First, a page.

The Russian spent two days on a "Moscow trip", eating sushi and caviar-filled pancakes.

Friends in strange places

Velen more people are using the social networking service, VK has Russian friends.

A scroll after his arrest, soon after his arrest, revealed almost all the men - much younger than him. Some had obvious military ties - including photographs in uniform - if not all, and no one who responded to my messages saw any reason to doubt Whalen's intentions.

Someone told me that when he first approached the American, he called me a student and a supermarket night guard. The two met each other for a few hours while Velen was visiting Russia in 2008 and many friends in different cities.

"I don't believe that Paul is a goon," the man wrote to me. "... I don't know that foreign gooey soups are interesting."

Another man gave his friend the same year to see his own city. He had no clear connection to the military and the American "did not request to see anything suspicious," he joked to me via VK)

The Moscow Hair Salon, meanwhile, contacted Velen on Instagram five years ago. He talked about going abroad and never met.

A VK friend in the military said that the American first got confused when he was a cadet and the two chatted online two or three times a week.

"He looked good and was impressed with our country, its history, and our traditions and people!" The man responded to my inquiries and said that he had his own interest before the maritime war in Iraq.

He had no idea his friend had been arrested. "No way? He's a kindhearted soul! If he's a detective, I'm Michael Jackson !!!!" She wrote.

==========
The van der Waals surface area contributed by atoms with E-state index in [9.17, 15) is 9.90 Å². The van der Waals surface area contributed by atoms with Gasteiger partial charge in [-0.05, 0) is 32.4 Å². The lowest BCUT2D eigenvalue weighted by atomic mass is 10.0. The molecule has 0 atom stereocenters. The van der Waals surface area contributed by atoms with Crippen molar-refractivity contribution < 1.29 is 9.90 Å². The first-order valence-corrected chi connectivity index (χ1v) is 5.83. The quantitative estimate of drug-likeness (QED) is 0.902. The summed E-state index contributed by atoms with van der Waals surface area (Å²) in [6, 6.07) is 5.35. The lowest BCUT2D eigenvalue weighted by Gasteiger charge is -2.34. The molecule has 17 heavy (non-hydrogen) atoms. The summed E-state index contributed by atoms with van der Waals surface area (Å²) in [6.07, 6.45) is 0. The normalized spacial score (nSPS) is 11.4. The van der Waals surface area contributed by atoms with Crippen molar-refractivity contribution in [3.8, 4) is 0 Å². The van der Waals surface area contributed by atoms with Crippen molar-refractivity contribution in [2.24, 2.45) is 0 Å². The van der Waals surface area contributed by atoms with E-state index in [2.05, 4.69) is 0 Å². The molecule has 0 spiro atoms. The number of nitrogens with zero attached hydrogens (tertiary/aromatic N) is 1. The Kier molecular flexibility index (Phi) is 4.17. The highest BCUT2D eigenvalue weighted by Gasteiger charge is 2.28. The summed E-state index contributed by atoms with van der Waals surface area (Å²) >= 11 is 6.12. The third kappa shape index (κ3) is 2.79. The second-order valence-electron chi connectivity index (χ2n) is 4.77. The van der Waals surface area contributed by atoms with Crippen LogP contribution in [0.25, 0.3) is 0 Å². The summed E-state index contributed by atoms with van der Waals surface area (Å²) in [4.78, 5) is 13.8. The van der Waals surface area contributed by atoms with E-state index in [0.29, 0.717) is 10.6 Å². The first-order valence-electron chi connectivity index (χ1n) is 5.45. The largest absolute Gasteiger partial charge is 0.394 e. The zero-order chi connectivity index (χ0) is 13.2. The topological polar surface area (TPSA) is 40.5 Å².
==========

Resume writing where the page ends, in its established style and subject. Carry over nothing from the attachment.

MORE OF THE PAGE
Whelan's alleged man is one of his oldest acquaintances in Russia. He is also a Service Intelligence Officer.

Defense attorneys have revealed some details of the men's affair in the case, including how the American visited his friend's home in Sergeev Posad outside Moscow for the "saunas and kebabs" for the winter before his arrest. Is.

The FSB stated that he owed about 80,000 rubles ($ 1,147; £ 930) on Whelan, which was an advance payment to intelligence. The defense team said the Russian was seeking a loan from his wife to buy gifts as part of his trap.

The Whelan family eventually got a name and a picture.

Since he is still working for the FSB, I can't call him "Dmitry" because I don't recognize him. But Whelan was openly chatting with relatives about his friend, including the "FSB School."

"" Dimitri, "said hello!", Whelan told his parents after a FaceTime chat with Russian. If he tries to recruit a person for the US Intelligence Department it seems unusual behavior.

It is possible that he introduced his parents to Dmitry on a tour of Russia in 2009, which he did not believe.